In this context, the concerns expressed in the March 2021 joint statement before the Council have been largely ignored, the road to meaningful improvement in the human rights situation in Egypt remains blocked, and the rights to freedom of expression, association and peaceful assembly continue to be severely repressed. The authorities continue to misuse counterterrorism laws to detain tens of thousands, including hundreds of human rights defenders, activists, political opponents and journalists, while systematically resorting to enforced disappearances and torture. Between the reactivation of the Presidential Pardons Committee in April 2022 and the end of 2022, the authorities released around 900 people held for political reasons, but almost triple that number of suspected critics and opponents were interrogated by prosecutors and arbitrarily detained.[i]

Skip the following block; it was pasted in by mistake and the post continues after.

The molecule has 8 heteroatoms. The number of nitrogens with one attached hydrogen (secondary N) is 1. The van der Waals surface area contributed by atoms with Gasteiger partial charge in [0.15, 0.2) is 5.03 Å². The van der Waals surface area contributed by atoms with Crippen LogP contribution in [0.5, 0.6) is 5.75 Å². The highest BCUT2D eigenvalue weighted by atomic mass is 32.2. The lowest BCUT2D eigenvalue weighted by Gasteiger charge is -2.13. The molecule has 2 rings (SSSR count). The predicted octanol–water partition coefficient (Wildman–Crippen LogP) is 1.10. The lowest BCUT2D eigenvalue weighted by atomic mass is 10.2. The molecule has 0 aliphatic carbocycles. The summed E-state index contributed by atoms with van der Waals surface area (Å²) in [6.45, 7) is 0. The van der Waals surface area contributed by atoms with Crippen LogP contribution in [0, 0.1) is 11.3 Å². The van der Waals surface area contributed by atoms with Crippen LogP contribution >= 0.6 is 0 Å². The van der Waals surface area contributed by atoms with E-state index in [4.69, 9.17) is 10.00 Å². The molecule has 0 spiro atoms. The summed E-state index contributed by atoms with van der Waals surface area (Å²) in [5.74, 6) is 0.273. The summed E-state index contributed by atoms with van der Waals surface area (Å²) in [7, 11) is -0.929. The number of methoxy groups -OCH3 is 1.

The well-knowncase of British-Egyptian democracy activist and blogger Alaa Abdelfattah is emblematic of this abusive pattern. Mr. Abdelfattah is currently serving a five-year sentence for allegedly “spreading false news.” He has also been charged with terrorism related offences and did not receive a fair trial. United Nations experts have sent six communications regarding Mr. Abdelfattah’s case to the Egyptian government where they set out profound concerns regarding his multiple arrests, detention, sentencing in absentia, ill-treatment while held in Tora prison, and prolonged pre-trial detention.